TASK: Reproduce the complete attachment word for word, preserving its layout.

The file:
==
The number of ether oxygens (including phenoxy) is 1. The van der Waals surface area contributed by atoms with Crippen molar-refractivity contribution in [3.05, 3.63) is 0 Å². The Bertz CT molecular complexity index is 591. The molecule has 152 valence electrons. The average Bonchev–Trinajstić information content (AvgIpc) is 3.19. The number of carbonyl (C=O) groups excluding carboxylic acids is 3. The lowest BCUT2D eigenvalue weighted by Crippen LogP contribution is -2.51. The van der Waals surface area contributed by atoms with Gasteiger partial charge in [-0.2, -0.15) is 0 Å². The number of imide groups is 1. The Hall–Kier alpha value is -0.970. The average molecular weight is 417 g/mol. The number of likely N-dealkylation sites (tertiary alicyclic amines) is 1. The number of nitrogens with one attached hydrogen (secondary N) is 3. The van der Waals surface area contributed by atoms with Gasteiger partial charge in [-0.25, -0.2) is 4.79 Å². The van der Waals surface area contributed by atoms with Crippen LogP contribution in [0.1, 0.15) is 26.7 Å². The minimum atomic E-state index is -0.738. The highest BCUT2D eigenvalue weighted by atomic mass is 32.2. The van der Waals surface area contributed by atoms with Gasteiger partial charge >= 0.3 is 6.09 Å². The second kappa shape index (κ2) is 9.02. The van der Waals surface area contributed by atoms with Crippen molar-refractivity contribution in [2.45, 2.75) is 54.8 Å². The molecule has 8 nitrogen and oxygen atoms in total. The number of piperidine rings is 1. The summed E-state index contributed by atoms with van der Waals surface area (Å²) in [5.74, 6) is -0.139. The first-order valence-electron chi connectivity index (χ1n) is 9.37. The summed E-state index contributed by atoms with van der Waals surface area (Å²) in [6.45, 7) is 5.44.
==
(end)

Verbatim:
The number of ether oxygens (including phenoxy) is 1. The van der Waals surface area contributed by atoms with Crippen molar-refractivity contribution in [3.05, 3.63) is 0 Å². The Bertz CT molecular complexity index is 591. The molecule has 152 valence electrons. The average Bonchev–Trinajstić information content (AvgIpc) is 3.19. The number of carbonyl (C=O) groups excluding carboxylic acids is 3. The lowest BCUT2D eigenvalue weighted by Crippen LogP contribution is -2.51. The van der Waals surface area contributed by atoms with Gasteiger partial charge in [-0.2, -0.15) is 0 Å². The number of imide groups is 1. The Hall–Kier alpha value is -0.970. The average molecular weight is 417 g/mol. The number of likely N-dealkylation sites (tertiary alicyclic amines) is 1. The number of nitrogens with one attached hydrogen (secondary N) is 3. The van der Waals surface area contributed by atoms with Gasteiger partial charge in [-0.25, -0.2) is 4.79 Å². The van der Waals surface area contributed by atoms with Crippen LogP contribution in [0.1, 0.15) is 26.7 Å². The minimum atomic E-state index is -0.738. The highest BCUT2D eigenvalue weighted by atomic mass is 32.2. The van der Waals surface area contributed by atoms with Gasteiger partial charge >= 0.3 is 6.09 Å². The second kappa shape index (κ2) is 9.02. The van der Waals surface area contributed by atoms with Crippen molar-refractivity contribution in [2.45, 2.75) is 54.8 Å². The molecule has 8 nitrogen and oxygen atoms in total. The number of piperidine rings is 1. The summed E-state index contributed by atoms with van der Waals surface area (Å²) in [5.74, 6) is -0.139. The first-order valence-electron chi connectivity index (χ1n) is 9.37. The summed E-state index contributed by atoms with van der Waals surface area (Å²) in [6.45, 7) is 5.44.